WITH the Ashes gone and England licking its wounds following another thrashing in the third Test in Perth, the question being asked is: what has gone wrong since the 3-0 series win on home soil in August?
It seems the sorry tale of woe began with poor preparation for the tour.
Frontline quick Stuart Broad was barely sighted in practice games because of a bad back leading up to the first Test in Brisbane, while captain Alastair Cook also missed time in the middle because of a similar complaint.
While Broad has impressed so far with 14 wickets at an average of 25.21, he has received little assistance from his fellow quicks.
James Anderson, who troubled the Aussies with his swing throughout the entire Ashes series in England with the Duke ball, has struggled to do the same with the Kookaburra.
He has managed to take just seven wickets at an inflated average of 58.43, after snaring 22 scalps at 29.59 on home soil.
Much was said about the support Broad and Anderson would receive from towering quicks Chris Tremlett, Boyd Rankin and Steve Finn on this tour.
But Tremlett is the only one of that trio to have played a Test, finishing with four wickets at 30 apiece after bowling without pace or conviction in Brisbane. He was promptly dropped for the Adelaide Test to make way for second spinner Monty Pansear, who was subsequently axed for Perth after returning 2-198.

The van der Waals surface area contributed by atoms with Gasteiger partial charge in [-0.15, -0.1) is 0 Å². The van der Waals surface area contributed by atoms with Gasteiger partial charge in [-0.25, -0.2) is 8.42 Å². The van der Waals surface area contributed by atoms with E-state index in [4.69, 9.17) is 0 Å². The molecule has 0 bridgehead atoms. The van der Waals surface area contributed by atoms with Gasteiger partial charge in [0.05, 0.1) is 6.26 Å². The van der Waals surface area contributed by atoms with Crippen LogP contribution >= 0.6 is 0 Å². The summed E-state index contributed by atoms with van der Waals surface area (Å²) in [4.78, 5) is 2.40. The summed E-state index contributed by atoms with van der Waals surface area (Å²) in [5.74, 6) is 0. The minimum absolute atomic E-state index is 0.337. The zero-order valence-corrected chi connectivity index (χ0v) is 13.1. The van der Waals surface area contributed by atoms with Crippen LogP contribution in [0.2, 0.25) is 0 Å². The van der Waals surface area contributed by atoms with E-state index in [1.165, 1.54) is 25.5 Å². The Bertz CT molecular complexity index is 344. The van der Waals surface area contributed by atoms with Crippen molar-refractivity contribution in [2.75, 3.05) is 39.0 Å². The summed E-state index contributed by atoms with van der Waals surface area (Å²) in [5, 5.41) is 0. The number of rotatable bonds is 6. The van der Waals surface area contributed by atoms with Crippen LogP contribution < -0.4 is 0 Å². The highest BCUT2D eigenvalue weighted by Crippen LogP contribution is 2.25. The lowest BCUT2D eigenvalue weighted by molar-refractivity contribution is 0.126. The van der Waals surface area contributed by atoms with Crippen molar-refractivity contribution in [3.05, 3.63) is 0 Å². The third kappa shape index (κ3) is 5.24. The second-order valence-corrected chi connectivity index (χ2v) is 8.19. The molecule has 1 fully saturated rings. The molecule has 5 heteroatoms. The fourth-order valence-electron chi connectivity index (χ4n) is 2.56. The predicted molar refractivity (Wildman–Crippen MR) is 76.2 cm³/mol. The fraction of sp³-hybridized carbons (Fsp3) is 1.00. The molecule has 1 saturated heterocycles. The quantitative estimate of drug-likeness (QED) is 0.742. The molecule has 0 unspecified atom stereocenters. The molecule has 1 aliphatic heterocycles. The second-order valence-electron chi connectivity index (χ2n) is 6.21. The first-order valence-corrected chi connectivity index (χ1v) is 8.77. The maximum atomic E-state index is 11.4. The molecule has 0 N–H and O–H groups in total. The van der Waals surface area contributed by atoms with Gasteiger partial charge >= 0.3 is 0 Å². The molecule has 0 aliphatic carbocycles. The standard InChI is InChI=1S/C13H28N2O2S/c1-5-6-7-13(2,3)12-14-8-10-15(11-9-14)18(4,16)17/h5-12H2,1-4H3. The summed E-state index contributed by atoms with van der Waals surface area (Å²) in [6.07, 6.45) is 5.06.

The sidelining of Tremlett, Rankin and Finn has raised questions about why fast bowler Graham Onions was overlooked despite being the leading wicket-taker in the last English County Cricket season.
The other bowling issue for the tourists has been the lack of form shown by off-spinner Graeme Swann.
On the slow, turning decks back home he was dominant with 26 wickets at an average of 29.04. But on the hard Australian wickets this summer he has taken just seven wickets at an average of 80.
Australia's bowlers, on the other hand, have stepped up.
Mitchell Johnson, not part of the series in England, has exemplified the difference between the teams. Bowling with extreme pace and venom, Johnson is the leading wicket-taker in the series with 23. He has also received good support from fellow fast men Ryan Harris (12) and Peter Siddle (11).
One could argue that England's tour fell apart the day batting rock and No.3 Jonathan Trott went home after the demoralising first Test loss, citing a stress-related illness.
All of England's batsmen have struggled with the pace and bounce on the three wickets to date, only youngsters Joe Root and Ben Stokes showing the determination and patience required.
On the other hand, the Australian batsmen have relished the bouncing decks, with Michael Clarke, Brad Haddin and Dave Warner dismantling the England quicks in every game so far.
While the tour has exposed serious concerns about England's ageing team of stars, the truth is the signs have been evident for some time.
The team has only passed 400 in the first innings once in its past 14 matches.
The question for new chairman of selectors Jimmy Whittaker for the two remaining Tests is: Do we start planning for the 2015 Ashes series and bring in some new blood, or do we let the guys who got us into this hole try to get us out of it?
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